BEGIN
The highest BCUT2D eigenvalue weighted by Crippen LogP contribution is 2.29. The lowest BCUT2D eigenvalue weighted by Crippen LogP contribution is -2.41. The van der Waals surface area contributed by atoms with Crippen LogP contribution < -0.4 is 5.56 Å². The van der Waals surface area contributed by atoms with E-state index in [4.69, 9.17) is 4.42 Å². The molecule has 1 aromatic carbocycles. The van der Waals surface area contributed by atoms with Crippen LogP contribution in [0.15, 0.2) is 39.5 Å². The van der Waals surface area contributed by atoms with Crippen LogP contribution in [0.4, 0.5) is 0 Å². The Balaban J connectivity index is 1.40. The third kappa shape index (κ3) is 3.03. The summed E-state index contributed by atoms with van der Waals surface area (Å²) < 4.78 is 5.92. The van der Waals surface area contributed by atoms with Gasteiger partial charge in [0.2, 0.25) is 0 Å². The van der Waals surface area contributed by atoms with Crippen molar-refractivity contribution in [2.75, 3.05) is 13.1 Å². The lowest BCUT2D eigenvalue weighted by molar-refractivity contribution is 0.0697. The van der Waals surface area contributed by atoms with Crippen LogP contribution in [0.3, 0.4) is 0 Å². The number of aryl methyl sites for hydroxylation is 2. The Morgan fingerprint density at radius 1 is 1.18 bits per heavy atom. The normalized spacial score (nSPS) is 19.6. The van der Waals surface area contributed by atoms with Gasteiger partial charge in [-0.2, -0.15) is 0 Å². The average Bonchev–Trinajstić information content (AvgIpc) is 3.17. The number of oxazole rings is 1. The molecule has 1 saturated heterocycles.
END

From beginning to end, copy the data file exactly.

The highest BCUT2D eigenvalue weighted by Crippen LogP contribution is 2.29. The lowest BCUT2D eigenvalue weighted by Crippen LogP contribution is -2.41. The van der Waals surface area contributed by atoms with Crippen LogP contribution < -0.4 is 5.56 Å². The van der Waals surface area contributed by atoms with E-state index in [4.69, 9.17) is 4.42 Å². The molecule has 1 aromatic carbocycles. The van der Waals surface area contributed by atoms with Crippen LogP contribution in [0.15, 0.2) is 39.5 Å². The van der Waals surface area contributed by atoms with Crippen LogP contribution in [0.4, 0.5) is 0 Å². The Balaban J connectivity index is 1.40. The third kappa shape index (κ3) is 3.03. The summed E-state index contributed by atoms with van der Waals surface area (Å²) < 4.78 is 5.92. The van der Waals surface area contributed by atoms with Gasteiger partial charge in [0.2, 0.25) is 0 Å². The van der Waals surface area contributed by atoms with Crippen molar-refractivity contribution in [2.75, 3.05) is 13.1 Å². The lowest BCUT2D eigenvalue weighted by molar-refractivity contribution is 0.0697. The van der Waals surface area contributed by atoms with Crippen LogP contribution in [0.3, 0.4) is 0 Å². The number of aryl methyl sites for hydroxylation is 2. The Morgan fingerprint density at radius 1 is 1.18 bits per heavy atom. The normalized spacial score (nSPS) is 19.6. The van der Waals surface area contributed by atoms with Gasteiger partial charge in [-0.2, -0.15) is 0 Å². The average Bonchev–Trinajstić information content (AvgIpc) is 3.17. The number of oxazole rings is 1. The molecule has 1 saturated heterocycles.